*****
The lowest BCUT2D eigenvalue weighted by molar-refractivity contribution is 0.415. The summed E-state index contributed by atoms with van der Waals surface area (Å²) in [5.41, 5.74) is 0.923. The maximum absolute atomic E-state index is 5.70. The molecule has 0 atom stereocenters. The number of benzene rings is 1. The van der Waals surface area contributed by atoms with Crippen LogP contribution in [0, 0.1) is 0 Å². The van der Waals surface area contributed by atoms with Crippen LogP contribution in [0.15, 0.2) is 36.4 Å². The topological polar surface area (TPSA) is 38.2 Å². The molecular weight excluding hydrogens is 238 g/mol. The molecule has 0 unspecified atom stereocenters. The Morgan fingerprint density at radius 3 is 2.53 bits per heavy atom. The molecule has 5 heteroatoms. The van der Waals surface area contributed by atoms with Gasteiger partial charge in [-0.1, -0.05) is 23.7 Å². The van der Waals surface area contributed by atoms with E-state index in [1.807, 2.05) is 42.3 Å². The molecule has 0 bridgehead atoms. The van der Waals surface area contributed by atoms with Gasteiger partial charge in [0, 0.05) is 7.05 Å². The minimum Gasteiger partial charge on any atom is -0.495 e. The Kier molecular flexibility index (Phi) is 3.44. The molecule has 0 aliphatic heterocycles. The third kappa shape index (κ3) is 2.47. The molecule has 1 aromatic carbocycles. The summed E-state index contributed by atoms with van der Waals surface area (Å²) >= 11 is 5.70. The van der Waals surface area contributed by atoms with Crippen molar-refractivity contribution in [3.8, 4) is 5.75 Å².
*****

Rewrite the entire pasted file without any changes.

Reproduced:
The lowest BCUT2D eigenvalue weighted by molar-refractivity contribution is 0.415. The summed E-state index contributed by atoms with van der Waals surface area (Å²) in [5.41, 5.74) is 0.923. The maximum absolute atomic E-state index is 5.70. The molecule has 0 atom stereocenters. The number of benzene rings is 1. The van der Waals surface area contributed by atoms with Crippen LogP contribution in [0, 0.1) is 0 Å². The van der Waals surface area contributed by atoms with Crippen LogP contribution in [0.15, 0.2) is 36.4 Å². The topological polar surface area (TPSA) is 38.2 Å². The molecular weight excluding hydrogens is 238 g/mol. The molecule has 0 unspecified atom stereocenters. The Morgan fingerprint density at radius 3 is 2.53 bits per heavy atom. The molecule has 5 heteroatoms. The van der Waals surface area contributed by atoms with Gasteiger partial charge in [-0.1, -0.05) is 23.7 Å². The van der Waals surface area contributed by atoms with E-state index in [1.807, 2.05) is 42.3 Å². The molecule has 0 bridgehead atoms. The van der Waals surface area contributed by atoms with Gasteiger partial charge in [0, 0.05) is 7.05 Å². The minimum Gasteiger partial charge on any atom is -0.495 e. The Kier molecular flexibility index (Phi) is 3.44. The molecule has 0 aliphatic heterocycles. The third kappa shape index (κ3) is 2.47. The molecule has 1 aromatic carbocycles. The summed E-state index contributed by atoms with van der Waals surface area (Å²) >= 11 is 5.70. The van der Waals surface area contributed by atoms with Crippen molar-refractivity contribution in [3.8, 4) is 5.75 Å².